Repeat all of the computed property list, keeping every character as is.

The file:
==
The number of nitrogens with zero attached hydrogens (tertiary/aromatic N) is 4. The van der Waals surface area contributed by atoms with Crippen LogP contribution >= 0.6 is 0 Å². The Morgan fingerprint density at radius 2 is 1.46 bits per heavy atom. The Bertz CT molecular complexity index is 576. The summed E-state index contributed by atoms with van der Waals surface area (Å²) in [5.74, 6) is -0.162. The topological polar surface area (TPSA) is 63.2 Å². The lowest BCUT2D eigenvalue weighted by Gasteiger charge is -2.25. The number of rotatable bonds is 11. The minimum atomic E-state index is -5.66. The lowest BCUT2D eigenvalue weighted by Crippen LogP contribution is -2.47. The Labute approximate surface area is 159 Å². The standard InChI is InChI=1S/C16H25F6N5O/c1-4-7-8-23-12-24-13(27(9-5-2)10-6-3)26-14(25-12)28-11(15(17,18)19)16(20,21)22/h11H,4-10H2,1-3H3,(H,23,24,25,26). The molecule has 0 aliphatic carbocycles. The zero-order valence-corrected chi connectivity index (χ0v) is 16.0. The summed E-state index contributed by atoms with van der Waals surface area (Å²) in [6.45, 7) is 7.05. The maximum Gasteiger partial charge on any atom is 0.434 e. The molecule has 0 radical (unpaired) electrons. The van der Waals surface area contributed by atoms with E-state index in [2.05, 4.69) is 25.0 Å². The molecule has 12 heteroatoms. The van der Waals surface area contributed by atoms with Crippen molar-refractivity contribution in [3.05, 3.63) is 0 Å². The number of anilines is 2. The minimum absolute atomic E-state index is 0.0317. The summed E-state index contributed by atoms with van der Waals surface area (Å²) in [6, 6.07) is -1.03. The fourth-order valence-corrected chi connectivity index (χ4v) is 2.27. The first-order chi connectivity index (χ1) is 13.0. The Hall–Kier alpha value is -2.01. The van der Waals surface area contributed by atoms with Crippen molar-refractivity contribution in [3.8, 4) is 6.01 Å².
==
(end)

The number of nitrogens with zero attached hydrogens (tertiary/aromatic N) is 4. The van der Waals surface area contributed by atoms with Crippen LogP contribution >= 0.6 is 0 Å². The Morgan fingerprint density at radius 2 is 1.46 bits per heavy atom. The Bertz CT molecular complexity index is 576. The summed E-state index contributed by atoms with van der Waals surface area (Å²) in [5.74, 6) is -0.162. The topological polar surface area (TPSA) is 63.2 Å². The lowest BCUT2D eigenvalue weighted by Gasteiger charge is -2.25. The number of rotatable bonds is 11. The minimum atomic E-state index is -5.66. The lowest BCUT2D eigenvalue weighted by Crippen LogP contribution is -2.47. The Labute approximate surface area is 159 Å². The standard InChI is InChI=1S/C16H25F6N5O/c1-4-7-8-23-12-24-13(27(9-5-2)10-6-3)26-14(25-12)28-11(15(17,18)19)16(20,21)22/h11H,4-10H2,1-3H3,(H,23,24,25,26). The molecule has 0 aliphatic carbocycles. The zero-order valence-corrected chi connectivity index (χ0v) is 16.0. The summed E-state index contributed by atoms with van der Waals surface area (Å²) in [6.45, 7) is 7.05. The maximum Gasteiger partial charge on any atom is 0.434 e. The molecule has 0 radical (unpaired) electrons. The van der Waals surface area contributed by atoms with E-state index in [2.05, 4.69) is 25.0 Å². The molecule has 12 heteroatoms. The van der Waals surface area contributed by atoms with Crippen molar-refractivity contribution in [3.05, 3.63) is 0 Å². The number of anilines is 2. The minimum absolute atomic E-state index is 0.0317. The summed E-state index contributed by atoms with van der Waals surface area (Å²) in [6, 6.07) is -1.03. The fourth-order valence-corrected chi connectivity index (χ4v) is 2.27. The first-order chi connectivity index (χ1) is 13.0. The Hall–Kier alpha value is -2.01. The van der Waals surface area contributed by atoms with Crippen molar-refractivity contribution in [3.8, 4) is 6.01 Å².